Judges' Attempts to Restrict Beyond Courtrooms Are Unconstitutional
Mississippi's enhanced carry permit law was created in 2011, the result of NRA-backed amendments successfully authored by Reps. Philip Gunn, Greg Snowden and Mark Formby to House Bill 506 – a bill dealing with the carrying of firearms by prosecutors. HB 506 passed the Legislature and was signed into law by Governor Haley Barbour (R) that year.
The intent and purpose of HB 506, as amended, was to allow concealed pistol permit holders who complete the enhanced endorsement training requirements (8 hours of classroom and live-fire range instruction from a DPS-approved instructor) to be able to protect themselves in all locations that regular permit holders without the training could not carry. The ONLY places where enhanced carry permit holders are not able to carry under Mississippi Code Section 97-37-7(2) are courtrooms during a judicial proceeding; any police, sheriff or highway patrol station; any detention facility, prison or jail; or any place of nuisance as defined in law.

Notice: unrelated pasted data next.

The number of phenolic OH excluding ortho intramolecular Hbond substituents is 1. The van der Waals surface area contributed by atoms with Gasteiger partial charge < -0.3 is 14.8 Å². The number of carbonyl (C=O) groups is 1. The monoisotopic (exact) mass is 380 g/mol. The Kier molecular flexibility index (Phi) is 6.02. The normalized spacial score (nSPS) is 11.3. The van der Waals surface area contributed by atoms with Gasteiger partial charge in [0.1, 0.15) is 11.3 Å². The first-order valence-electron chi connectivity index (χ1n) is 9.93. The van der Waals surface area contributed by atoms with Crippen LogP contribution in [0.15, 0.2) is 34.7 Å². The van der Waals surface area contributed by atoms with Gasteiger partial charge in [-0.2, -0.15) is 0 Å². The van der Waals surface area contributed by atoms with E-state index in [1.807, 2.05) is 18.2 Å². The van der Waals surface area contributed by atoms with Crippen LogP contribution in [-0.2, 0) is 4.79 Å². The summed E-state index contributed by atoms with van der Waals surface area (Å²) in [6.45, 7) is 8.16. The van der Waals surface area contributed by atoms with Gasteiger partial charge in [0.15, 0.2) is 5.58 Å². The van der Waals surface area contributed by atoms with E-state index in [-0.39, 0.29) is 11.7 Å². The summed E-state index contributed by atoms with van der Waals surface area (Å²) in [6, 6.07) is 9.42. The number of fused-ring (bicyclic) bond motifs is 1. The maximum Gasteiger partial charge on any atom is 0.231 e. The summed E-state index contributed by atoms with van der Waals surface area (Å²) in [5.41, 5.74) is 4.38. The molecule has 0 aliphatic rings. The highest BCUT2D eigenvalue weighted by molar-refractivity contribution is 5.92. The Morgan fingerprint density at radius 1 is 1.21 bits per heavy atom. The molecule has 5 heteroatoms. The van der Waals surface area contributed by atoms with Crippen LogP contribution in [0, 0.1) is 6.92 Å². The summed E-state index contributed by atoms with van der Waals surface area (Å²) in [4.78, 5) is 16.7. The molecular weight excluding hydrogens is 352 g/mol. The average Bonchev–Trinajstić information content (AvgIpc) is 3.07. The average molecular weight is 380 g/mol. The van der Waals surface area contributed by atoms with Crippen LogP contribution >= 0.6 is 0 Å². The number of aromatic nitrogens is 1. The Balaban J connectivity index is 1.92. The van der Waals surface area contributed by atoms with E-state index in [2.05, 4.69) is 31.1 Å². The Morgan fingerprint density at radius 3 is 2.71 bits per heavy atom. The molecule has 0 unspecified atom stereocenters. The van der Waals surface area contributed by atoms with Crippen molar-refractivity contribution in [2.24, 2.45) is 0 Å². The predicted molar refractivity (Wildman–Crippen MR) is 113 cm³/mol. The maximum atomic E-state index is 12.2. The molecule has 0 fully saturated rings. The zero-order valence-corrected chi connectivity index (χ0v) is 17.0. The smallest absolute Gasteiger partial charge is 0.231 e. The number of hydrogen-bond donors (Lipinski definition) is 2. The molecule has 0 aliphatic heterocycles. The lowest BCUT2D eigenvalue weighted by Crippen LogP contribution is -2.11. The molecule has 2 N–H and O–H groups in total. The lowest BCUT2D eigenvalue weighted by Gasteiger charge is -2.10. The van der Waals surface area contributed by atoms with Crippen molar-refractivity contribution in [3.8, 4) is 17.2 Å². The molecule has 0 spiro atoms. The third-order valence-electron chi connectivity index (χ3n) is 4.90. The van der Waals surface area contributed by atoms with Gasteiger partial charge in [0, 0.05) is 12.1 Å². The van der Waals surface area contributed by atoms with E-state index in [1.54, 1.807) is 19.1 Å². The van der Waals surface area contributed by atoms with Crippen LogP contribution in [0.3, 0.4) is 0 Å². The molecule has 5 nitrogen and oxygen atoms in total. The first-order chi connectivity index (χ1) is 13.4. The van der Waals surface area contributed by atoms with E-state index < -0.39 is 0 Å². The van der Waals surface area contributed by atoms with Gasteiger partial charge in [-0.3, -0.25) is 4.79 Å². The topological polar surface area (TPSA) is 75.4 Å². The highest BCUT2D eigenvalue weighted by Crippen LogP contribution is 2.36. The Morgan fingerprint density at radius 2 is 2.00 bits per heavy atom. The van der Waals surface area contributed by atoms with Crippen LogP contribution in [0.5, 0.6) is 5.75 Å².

HB 506 was supposed to eliminate “gun-free” zones for enhanced carry permit holders. But over the years, judges have thumbed their nose at the Legislature and unlawfully imposed restrictions on this law-abiding population, banning them from non-courtroom areas both inside and outside courthouses. Chancery judges in the 14th Chancery District, which includes Lowndes, Clay, Chickasaw, Noxubee, Oktibbeha and Webster counties, had filed an administrative order after HB 506 passed, banning firearms within 200 feet of a courtroom and claiming constitutional authority to exercise control over security issues in courthouses. This order was challenged in the Mississippi Supreme Court by local firearms instructor Rick Ward, and NRA filed an amicus brief in the case.
The Court's decision rightfully upholds HB 506 and affirms that judges cannot defy the law or the Mississippi Constitution.